Byron Pikes Nursery in Arecibo – When we lived in Arecibo this was a convenient place to visit on weekends but even after moving 30 minutes away, I find myself visiting here first for the basics and then some. Byron Pikes simply has almost everything you could ever want or need in a nursery. Their inventory includes succulents, gorgeous cacti, orchids, (claro que si) carnivorous plants, landscape essentials, 1000’s of tropicals, trees, ground coverings, various potting mediums, pots galore and just about every stone under the sun. This place is always busy for good reason. Oh and the staff is great too of course. It gets hotter than hell here in the afternoon though, so bring water and a hat or just go first thing in the morning.


Paisajes in Guaynabo – This is one of those nurseries that every gardener dreams of. Situated on the outskirts of Guaynabo this is a welcome sanctuary to linger and forget about the outside world. Some sections are so beautifully landscaped, it’s as if you were walking into a friends back yard. There are corners with aquatic plants, well established trees and tropicals. The staff are the most knowledgeable I have come across yet.  It’s one of those places you would miss if it were ever to disappear. I can’t really say that about anyone else here on the list. Just go.


Gramaslindas in Dorado – This place is one of the fancier schmancier nurseries. They’ve been around for 50 years and the tentacles of their business reach far and wide throughout the island. From bags of soil at major retailers to landscaping all over the island and everything in between. Their main nursery is just a couple blocks down from the Doramar Plaza, you know, that place you get your Krispy Kreme doughnuts on. Down the road a ways from there is their sister nursery geared towards bulk purchases, plenty of graveled roadway to back up that truck and haul off a plethora of plants. Did I mention they make their own compost as well? As far as compost goes for Puerto Rico it’s above average. They sell topsoil and mulch in bulk as well.

What’s great about Gramas Lindas is that for the most part you are in a shaded sanctuary of sorts. There’s a place to buy cold drinks/snacks inside and plenty of beautiful rocking chairs for the “non-plant” people to sit and bask in the glow of their smart phones. The other notable aspect of Gramas Lindas is their actual storefront consists of a row of buildings replicating living conditions of a traditional historical Puerto Rican farm. Oh and I think there is a mascot walking around somewhere who wouldn’t mind keeping you company.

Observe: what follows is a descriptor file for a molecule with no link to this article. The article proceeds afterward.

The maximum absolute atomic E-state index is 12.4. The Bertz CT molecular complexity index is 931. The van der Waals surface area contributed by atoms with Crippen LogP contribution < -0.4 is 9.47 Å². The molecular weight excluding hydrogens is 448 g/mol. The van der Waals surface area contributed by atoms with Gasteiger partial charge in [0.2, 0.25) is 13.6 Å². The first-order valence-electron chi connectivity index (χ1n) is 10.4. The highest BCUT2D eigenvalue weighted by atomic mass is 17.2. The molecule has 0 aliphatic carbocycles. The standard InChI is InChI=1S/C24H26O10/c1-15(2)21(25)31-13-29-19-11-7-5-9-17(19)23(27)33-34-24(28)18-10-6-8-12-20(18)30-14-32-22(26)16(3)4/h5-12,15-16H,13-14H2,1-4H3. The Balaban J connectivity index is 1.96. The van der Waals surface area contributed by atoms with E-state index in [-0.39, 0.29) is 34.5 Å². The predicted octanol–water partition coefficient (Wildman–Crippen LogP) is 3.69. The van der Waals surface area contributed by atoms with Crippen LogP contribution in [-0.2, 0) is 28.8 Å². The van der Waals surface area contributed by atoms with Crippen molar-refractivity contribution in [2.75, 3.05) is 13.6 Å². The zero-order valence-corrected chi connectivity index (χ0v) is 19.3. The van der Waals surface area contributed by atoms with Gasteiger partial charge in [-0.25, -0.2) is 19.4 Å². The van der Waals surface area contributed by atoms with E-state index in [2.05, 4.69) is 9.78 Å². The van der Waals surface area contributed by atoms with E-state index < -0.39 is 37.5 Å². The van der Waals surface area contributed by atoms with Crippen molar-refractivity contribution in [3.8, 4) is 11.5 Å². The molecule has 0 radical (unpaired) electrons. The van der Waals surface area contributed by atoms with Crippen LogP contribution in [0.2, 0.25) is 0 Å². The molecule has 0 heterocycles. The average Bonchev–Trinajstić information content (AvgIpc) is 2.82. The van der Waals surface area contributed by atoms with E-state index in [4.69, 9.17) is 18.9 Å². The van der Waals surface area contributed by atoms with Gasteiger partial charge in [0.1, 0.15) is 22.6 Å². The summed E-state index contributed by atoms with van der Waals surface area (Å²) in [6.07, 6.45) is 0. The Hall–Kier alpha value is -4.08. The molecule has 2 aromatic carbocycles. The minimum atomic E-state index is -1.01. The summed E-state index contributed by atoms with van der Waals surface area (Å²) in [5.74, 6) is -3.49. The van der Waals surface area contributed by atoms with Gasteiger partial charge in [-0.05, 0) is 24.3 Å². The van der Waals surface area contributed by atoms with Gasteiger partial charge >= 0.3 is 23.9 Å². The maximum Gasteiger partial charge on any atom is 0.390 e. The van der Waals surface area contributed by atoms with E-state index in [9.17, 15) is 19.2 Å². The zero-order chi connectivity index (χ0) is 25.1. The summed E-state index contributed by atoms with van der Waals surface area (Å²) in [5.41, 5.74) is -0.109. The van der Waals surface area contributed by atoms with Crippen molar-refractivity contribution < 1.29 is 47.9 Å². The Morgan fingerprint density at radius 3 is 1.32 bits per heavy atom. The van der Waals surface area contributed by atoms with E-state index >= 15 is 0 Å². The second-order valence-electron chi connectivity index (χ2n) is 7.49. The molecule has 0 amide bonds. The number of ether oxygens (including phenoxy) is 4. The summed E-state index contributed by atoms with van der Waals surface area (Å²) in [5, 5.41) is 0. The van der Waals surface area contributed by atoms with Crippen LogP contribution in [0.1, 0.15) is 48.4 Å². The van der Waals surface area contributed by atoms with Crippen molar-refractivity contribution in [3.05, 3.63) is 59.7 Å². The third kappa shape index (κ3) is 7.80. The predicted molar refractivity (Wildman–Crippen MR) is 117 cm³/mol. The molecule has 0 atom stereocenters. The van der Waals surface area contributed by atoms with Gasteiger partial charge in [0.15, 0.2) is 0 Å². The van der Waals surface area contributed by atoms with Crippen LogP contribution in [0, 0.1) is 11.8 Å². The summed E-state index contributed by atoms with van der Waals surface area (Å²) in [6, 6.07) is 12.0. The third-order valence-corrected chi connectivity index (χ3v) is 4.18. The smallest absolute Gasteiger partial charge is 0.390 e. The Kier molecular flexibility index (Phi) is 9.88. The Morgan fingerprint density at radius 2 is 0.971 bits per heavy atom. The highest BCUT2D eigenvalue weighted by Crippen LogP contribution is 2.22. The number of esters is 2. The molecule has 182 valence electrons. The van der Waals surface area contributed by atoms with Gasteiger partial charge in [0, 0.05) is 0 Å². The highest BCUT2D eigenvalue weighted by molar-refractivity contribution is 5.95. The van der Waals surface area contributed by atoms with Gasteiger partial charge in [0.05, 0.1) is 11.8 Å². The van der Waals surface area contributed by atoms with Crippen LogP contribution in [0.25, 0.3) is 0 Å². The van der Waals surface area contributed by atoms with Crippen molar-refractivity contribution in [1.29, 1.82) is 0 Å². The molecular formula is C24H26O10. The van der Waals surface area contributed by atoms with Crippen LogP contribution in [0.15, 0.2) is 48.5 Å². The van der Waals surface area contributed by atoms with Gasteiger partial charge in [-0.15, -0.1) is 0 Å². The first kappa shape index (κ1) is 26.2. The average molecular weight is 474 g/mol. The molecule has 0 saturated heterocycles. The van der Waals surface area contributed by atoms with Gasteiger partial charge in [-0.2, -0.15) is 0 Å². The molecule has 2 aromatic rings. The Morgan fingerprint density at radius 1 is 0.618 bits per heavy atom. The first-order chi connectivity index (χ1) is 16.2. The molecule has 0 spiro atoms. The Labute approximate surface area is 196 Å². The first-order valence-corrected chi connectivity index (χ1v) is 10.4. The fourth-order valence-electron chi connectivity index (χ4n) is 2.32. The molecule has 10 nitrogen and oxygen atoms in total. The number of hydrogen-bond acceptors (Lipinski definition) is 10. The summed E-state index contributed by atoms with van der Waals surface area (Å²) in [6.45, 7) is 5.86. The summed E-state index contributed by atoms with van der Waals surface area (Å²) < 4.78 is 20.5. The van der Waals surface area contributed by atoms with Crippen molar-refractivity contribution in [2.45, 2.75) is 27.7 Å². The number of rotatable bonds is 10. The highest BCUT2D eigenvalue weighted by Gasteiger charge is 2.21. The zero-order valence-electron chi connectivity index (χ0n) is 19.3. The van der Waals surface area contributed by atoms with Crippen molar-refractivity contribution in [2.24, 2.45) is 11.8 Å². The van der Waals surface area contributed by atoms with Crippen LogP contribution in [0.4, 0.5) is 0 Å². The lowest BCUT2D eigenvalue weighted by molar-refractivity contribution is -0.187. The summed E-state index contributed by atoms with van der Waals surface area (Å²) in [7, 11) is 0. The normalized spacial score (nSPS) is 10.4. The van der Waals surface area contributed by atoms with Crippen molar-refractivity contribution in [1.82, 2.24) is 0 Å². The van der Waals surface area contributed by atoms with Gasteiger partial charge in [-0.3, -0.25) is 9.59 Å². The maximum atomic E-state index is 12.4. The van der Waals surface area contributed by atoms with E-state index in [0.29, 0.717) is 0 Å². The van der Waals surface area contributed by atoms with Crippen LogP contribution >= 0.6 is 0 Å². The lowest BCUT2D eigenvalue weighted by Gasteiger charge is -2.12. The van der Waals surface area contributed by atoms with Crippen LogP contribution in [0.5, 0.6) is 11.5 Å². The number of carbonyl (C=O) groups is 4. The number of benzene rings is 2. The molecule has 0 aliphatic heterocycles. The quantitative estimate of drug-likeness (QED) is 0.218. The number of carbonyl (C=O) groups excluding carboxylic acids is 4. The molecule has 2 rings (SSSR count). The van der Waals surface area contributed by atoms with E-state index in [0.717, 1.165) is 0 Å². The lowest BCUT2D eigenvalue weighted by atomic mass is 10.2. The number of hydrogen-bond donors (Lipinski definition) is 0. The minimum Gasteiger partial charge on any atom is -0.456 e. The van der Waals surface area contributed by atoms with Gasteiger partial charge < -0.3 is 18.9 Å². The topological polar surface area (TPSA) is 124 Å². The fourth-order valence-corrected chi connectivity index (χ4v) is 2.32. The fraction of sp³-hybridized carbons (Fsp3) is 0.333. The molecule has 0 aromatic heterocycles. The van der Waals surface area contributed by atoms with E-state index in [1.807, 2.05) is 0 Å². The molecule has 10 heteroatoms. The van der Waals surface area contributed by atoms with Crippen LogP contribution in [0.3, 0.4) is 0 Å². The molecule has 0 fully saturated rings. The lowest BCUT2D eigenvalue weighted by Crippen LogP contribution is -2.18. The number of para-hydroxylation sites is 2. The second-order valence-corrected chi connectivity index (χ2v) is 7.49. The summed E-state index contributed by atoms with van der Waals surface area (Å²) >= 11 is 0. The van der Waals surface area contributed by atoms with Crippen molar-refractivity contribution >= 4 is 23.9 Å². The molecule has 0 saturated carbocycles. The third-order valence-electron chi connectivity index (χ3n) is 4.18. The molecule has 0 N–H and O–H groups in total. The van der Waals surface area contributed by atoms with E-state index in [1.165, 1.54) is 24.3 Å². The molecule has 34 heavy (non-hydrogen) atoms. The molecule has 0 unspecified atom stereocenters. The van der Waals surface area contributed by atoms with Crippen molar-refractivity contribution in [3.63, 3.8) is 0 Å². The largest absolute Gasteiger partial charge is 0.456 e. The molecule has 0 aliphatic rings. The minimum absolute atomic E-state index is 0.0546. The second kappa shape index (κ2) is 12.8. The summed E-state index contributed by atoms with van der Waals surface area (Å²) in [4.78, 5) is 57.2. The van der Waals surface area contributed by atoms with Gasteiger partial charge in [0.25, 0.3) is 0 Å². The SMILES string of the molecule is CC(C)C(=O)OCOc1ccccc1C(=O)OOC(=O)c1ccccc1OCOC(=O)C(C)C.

Jardin Selecto (Garden & Bonsai store) in San Juan – Since I have a thing for Bonsai trees, I had to list this nursery. The nursery itself has a plenitude of other plants and the owners go out of their way to change up their displays on a regular basis. You don’t see much of that here, it’s nice to go in once in awhile to see what’s new and their latest creative endeavor. Of course, their Bonsai section is ridiculous, in a great way. If nothing else, it’s worth a visit on this merit alone. Sorry, somehow I lost my photos of the Bonsais so this cacti will have to do.


Let me know in the comments if you have any favorite nurseries or resources you would like to share, I would love to hear about it!

Towns of Puerto Rico, An Adult Coloring Book

Beautiful coloring book featuring 26 municipalities in Puerto Rico. The title says “Adult” but I think some kids might have a hard time letting you have all the fun. Very talented group of PR illustrators here, well done!

From the publisher:

In terms of the book, this is part of Puerto Rico Presenta’s publishing company where we try to create books and media related to the Puerto Rican culture. This project started when I began participating in adult coloring at a library in the states and decided it would be a great idea to have one representing the towns.

It consist of 30 illustrations, every artist created 5 different towns and one of San Juan. The art was commissioned and they were allowed to choose what they thought the best representations were. I worked with each artist independently until we thought each piece was a good fit for the book.

If you are a bookstore or interested in reselling it you can email us here and we can provide reseller codes for the book. -Alfredo